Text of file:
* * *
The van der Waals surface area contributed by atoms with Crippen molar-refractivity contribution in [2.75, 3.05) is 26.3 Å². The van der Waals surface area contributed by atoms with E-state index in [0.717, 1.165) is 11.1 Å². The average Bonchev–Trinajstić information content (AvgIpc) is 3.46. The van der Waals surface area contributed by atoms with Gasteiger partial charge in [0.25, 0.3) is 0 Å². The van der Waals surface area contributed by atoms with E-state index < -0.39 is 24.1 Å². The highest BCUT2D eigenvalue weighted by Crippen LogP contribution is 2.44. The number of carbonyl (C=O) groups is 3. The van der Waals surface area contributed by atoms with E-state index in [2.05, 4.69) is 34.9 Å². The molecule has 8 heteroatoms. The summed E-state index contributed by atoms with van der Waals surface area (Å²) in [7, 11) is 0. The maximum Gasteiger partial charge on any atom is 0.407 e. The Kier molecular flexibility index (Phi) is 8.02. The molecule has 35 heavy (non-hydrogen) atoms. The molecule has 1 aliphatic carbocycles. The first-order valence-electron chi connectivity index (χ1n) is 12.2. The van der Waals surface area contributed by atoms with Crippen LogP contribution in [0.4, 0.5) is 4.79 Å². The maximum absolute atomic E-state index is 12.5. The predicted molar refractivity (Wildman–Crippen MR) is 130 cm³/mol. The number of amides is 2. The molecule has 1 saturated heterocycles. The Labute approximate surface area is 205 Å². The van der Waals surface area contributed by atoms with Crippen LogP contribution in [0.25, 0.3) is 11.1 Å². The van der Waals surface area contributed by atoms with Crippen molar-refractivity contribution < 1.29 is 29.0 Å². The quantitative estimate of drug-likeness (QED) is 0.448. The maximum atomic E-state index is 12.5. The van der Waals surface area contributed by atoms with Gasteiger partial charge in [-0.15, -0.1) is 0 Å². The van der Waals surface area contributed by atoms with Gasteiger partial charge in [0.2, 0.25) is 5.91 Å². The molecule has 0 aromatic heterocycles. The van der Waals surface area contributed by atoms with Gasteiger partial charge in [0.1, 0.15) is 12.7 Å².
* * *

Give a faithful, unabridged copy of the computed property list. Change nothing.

The van der Waals surface area contributed by atoms with Crippen molar-refractivity contribution in [2.75, 3.05) is 26.3 Å². The van der Waals surface area contributed by atoms with E-state index in [0.717, 1.165) is 11.1 Å². The average Bonchev–Trinajstić information content (AvgIpc) is 3.46. The van der Waals surface area contributed by atoms with Gasteiger partial charge in [0.25, 0.3) is 0 Å². The van der Waals surface area contributed by atoms with E-state index < -0.39 is 24.1 Å². The highest BCUT2D eigenvalue weighted by Crippen LogP contribution is 2.44. The number of carbonyl (C=O) groups is 3. The van der Waals surface area contributed by atoms with E-state index in [2.05, 4.69) is 34.9 Å². The molecule has 8 heteroatoms. The summed E-state index contributed by atoms with van der Waals surface area (Å²) in [7, 11) is 0. The maximum Gasteiger partial charge on any atom is 0.407 e. The Kier molecular flexibility index (Phi) is 8.02. The molecule has 35 heavy (non-hydrogen) atoms. The molecule has 1 aliphatic carbocycles. The first-order valence-electron chi connectivity index (χ1n) is 12.2. The van der Waals surface area contributed by atoms with Crippen LogP contribution in [0.4, 0.5) is 4.79 Å². The maximum absolute atomic E-state index is 12.5. The predicted molar refractivity (Wildman–Crippen MR) is 130 cm³/mol. The number of amides is 2. The molecule has 1 saturated heterocycles. The Labute approximate surface area is 205 Å². The van der Waals surface area contributed by atoms with Crippen LogP contribution in [0.25, 0.3) is 11.1 Å². The van der Waals surface area contributed by atoms with Crippen molar-refractivity contribution < 1.29 is 29.0 Å². The quantitative estimate of drug-likeness (QED) is 0.448. The maximum atomic E-state index is 12.5. The van der Waals surface area contributed by atoms with Gasteiger partial charge in [-0.15, -0.1) is 0 Å². The van der Waals surface area contributed by atoms with Gasteiger partial charge in [0.2, 0.25) is 5.91 Å². The molecule has 0 aromatic heterocycles. The van der Waals surface area contributed by atoms with Gasteiger partial charge in [0.1, 0.15) is 12.7 Å².